A Line trains go over 12 at-grade crossings on their way to and from the airport; the B Line route has one. The gates at each crossing are controlled by a relatively new technology called positive train control, which Congress has mandated for all commuter trains in the country. The technology uses GPS and other wireless systems to prevent accidents.

Editor's Note Feb. 8, 2016: CPR News has obtained emails detailing discussions between RTD and the FRA that shed some light on issues RTD has had communicating about the A and B lines' problems. You can read that story here.
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The A and B lines are the first commuter rail lines in the nation to have the technology built into them, rather than retrofitted. That’s why Denver Transit Partners has run into issues implementing it, Garas said.

“We are the pioneers of this brand new technology,” she said. “In five years we're going to be a model for the country and for the world."

But Denver Transit Partners’s executive project director John Thompson told the Denver Business Journal in September that they initially thought a fix would take just weeks and be completed by June.

So why has the fix taken so long? Garas said they’ve since learned more about the problem.

“It's hard to predict and give a schedule, a hard date if you will, in terms of why it wasn't fixed a few weeks later and why it hasn't been fixed yet,” she said. “But we've made a lot of progress."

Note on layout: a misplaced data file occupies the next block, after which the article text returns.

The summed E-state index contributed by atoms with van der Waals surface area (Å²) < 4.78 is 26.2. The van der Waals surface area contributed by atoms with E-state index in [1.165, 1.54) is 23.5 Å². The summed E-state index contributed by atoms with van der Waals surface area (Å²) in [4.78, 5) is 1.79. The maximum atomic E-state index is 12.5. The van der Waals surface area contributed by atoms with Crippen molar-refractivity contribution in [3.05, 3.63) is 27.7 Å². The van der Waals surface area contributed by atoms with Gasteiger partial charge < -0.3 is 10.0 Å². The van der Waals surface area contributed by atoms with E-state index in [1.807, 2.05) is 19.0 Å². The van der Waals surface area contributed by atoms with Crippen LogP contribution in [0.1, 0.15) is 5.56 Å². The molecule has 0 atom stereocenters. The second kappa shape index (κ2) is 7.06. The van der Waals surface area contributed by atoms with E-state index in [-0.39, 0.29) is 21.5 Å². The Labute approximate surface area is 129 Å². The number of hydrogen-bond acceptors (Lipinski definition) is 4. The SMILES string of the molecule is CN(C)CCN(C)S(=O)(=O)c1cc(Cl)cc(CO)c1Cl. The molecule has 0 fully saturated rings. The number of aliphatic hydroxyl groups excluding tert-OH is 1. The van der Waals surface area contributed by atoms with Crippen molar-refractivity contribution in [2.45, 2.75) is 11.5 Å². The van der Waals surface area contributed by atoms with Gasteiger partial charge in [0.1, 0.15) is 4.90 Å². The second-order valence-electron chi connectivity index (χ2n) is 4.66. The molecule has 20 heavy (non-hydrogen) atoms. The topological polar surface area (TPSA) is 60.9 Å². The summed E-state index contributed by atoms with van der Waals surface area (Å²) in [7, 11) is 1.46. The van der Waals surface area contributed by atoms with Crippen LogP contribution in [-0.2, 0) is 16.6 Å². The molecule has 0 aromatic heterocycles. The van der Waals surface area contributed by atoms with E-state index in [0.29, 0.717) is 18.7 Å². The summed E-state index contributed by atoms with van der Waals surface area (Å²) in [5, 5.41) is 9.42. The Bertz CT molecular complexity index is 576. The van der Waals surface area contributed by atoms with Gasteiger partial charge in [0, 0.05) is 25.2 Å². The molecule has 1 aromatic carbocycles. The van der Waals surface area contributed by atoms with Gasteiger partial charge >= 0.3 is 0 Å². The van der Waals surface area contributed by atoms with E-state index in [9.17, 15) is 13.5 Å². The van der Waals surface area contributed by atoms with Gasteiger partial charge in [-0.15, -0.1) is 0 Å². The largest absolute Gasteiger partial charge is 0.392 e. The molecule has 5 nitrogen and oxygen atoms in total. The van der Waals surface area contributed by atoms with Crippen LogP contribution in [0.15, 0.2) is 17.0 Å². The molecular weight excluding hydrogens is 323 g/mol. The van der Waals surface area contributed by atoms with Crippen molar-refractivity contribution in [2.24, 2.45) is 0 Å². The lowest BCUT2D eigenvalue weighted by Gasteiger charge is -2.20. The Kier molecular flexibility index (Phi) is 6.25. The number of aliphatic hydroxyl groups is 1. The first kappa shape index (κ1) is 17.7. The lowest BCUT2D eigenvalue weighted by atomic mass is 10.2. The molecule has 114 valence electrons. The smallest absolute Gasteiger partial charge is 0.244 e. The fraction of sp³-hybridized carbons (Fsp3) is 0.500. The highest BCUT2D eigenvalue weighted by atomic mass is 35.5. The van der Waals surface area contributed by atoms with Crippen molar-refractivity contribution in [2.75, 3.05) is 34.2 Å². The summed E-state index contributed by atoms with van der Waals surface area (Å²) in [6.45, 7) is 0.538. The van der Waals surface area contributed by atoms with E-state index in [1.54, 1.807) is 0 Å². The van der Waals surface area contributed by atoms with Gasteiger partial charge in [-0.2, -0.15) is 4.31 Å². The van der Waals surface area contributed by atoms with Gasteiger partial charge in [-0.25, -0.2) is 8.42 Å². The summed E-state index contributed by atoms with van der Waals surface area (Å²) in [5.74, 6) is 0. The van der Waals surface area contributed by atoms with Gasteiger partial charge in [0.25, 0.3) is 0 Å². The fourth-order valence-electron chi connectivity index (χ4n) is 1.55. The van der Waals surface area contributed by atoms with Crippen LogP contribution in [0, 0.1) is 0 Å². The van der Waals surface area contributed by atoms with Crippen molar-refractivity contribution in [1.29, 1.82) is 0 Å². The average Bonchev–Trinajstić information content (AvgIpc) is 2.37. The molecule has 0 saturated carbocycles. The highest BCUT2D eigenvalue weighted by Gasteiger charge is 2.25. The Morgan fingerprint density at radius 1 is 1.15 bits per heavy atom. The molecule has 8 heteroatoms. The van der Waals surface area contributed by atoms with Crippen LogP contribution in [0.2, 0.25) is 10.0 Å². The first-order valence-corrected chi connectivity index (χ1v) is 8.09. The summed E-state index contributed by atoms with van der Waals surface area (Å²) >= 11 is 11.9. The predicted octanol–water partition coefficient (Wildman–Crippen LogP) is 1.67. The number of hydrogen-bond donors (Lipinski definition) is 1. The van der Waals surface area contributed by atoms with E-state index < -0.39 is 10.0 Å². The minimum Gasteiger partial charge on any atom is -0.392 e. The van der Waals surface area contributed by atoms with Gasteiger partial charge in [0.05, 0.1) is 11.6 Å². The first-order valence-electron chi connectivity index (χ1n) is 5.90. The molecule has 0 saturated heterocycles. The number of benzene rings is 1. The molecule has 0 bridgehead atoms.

RTD’s Currey says it’s not clear how many more 90-day waivers will be needed. Until the FRA certifies the lines’ positive train control system, flaggers will continue to man each at-grade crossing as a safety measure. Denver Transit Partners, not taxpayers, are footing the bill for the flaggers and other extra costs related to the positive train control fix.

G Line To NW 'Burbs On Hold

The G, or Gold, Line, which will run from Union Station to Wheat Ridge, was supposed to open in 2016. RTD even began testing last fall before A and B line issues prompted the agency to put the 11-mile route on hold, Currey said.

RTD's G Line will run from Union Station to Wheat Ridge.

(Courtesy RTD)

That’s led to frustrations for cities that have been waiting years for the trains to start rolling.

"It's like Christmas got delayed,” said Marc Williams, mayor of Arvada. The train will stop at Olde Town Arvada, where shops and restaurants are waiting impatiently.

“It's a situation where every time I see a news report talking about another day of uncertainty with the A Line of some problem that's cropped up, it just lets me know that it's pushing back our time frame for being able to open the Gold Line," Williams said.

The solution RTD and Denver Transit Partners develop for the A and B lines’ positive train control system will be applied to the G Line, Currey said. Once that happens, Currey said there will likely be another 45 days of testing before the line can open.

"I would hesitate to set any hard date. It will be this year [2017],” he said. “But other than that I don't want to over promise."